Last week, Canada’s Senate voted in favor of Bill C-45, the piece of legislation to legalize recreational weed. But the version of the bill they approved had dozens of new amendments. The majority of them were relatively small technicalities. But others were more significant. In particular, here are 5 Canada marijuana bill amendments that could impact weed businesses.
One of the biggest amendments has to do with growing weed at home. Originally, Bill C-45 allowed people to grow up to four cannabis plants at home. But a new amendment could change that. In particular, this amendment gives individual provinces the right to ban home-growing altogether.
Already, reports indicate that Quebec and Manitoba are likely to exercise that right. Those provinces could now ban residents from growing any marijuana at home.
Such bans would obviously impact the cannabis industry, as people would be forced to buy all their weed from dispensaries—or continue buying it from their dealers.
Marijuana Company Branding
Another amendment that’s been receiving a lot of media attention is one that limits the ways that marijuana companies can advertise.
Initially, C-45 allowed weed companies to brand goods that were not actually cannabis products. That meant things like shirts, hats, backpacks, and other similar items. But now, a new amendment will prohibit cannabis companies from branding any non-marijuana goods and products. This will likely impact weed businesses by clamping down on their ability to market and advertise.
Companies already face many restrictions on the visibility of their marketing, and this amendment will tighten those restrictions even more.
The newest version of Bill C-45 calls for limits on the potency of cannabis and cannabis products. In particular, the amendment requires that regulators establish a pre-set limit on how much THC can be in marijuana or marijuana products.
This amendment will have obvious impacts on marijuana businesses. Most immediately, it will require them to carry only products that fall within the limit. This could restrict the range of flower and other products they’re legally able to carry.
It could also impact medical marijuana users, especially those that depend on extremely potent strains for treatment.
Lawmakers introduced an amendment that would require all licensed cannabis producers to publicly disclose all non-Canadian shareholders and executive members.
This is a bit of a technicality, but it will still directly impact marijuana businesses. Obviously, for companies with international executive teams or investors, this amendment will require additional paperwork and regulatory compliance.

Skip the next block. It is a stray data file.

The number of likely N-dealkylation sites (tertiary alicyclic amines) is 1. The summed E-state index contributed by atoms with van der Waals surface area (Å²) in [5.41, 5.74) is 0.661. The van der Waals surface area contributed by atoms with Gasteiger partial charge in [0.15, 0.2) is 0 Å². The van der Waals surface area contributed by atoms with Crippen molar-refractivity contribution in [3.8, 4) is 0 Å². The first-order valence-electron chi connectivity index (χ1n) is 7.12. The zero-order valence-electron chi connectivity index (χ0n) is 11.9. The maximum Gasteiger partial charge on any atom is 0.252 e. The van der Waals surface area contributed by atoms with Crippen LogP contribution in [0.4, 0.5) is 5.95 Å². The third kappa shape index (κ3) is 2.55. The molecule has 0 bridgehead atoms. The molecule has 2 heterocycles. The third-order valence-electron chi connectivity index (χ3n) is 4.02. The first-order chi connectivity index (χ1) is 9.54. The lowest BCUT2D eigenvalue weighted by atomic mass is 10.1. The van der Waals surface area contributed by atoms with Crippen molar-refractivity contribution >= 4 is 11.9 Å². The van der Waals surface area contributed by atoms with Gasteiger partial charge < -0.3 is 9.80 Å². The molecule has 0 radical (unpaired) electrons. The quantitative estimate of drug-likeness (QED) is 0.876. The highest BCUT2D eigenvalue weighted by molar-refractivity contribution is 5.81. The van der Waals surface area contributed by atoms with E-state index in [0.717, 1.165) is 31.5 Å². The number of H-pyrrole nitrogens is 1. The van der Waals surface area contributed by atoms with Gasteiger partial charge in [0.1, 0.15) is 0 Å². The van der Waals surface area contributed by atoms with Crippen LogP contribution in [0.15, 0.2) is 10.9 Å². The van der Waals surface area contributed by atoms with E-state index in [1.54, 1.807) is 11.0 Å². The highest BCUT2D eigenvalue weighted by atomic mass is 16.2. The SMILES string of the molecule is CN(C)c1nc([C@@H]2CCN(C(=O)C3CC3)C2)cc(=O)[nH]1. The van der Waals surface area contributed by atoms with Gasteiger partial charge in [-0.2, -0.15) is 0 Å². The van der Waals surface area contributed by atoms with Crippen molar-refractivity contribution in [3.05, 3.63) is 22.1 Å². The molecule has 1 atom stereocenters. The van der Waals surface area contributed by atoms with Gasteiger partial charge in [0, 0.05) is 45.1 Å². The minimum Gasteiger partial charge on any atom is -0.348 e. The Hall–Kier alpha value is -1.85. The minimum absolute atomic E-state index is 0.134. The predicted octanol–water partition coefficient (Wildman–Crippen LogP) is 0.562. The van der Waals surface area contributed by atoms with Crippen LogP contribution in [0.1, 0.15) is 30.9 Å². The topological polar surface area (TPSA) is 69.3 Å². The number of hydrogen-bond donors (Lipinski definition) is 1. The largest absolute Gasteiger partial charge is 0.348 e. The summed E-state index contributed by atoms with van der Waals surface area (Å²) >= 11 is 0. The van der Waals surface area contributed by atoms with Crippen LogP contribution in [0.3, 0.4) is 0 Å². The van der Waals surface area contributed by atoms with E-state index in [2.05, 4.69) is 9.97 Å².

It is yet to be seen if this requirement will become a deterrent to international investors or entrepreneurs.
Approval of New Products
Finally, a new amendment introduces stringent requirements for moving a new marijuana product onto the legal market. This amendment would affect products that are not already being considered in Bill C-45.
For future products that fall outside the umbrella of everything already covered in C-45, producers and sellers will need to go through a long and drawn-out process to get approval for the new product.
According to sources based in Vancouver, “this process would require that the product be addressed in the House of Commons and the Senate, using a similar process to how new legislation is passed. This is sure to significantly delay users having legal access to products like edibles, concentrates, vapes, and extracts.”
Clearly, this amendment could affect marijuana businesses by making it much harder to receive approval to sell brand new products.
Final Hit: 5 Canada Marijuana Bill Amendments That Could Impact Weed Businesses
The Senate voted on Bill C-45, with all its amendments, on June 7. The bill won with a vote of 56-30 with one abstention. Now, it will go to the House of Commons, where lawmakers will approve, reject, or further alter the bill. There is the possibility that the bill could continue going back and forth between the two legislative bodies. At this point, it looks like Canadians won’t be able to buy legal recreational weed until August or September at the earliest. Even after Bill C-45 passes into law, provinces and territories will likely need two to three months to prepare for sales to begin.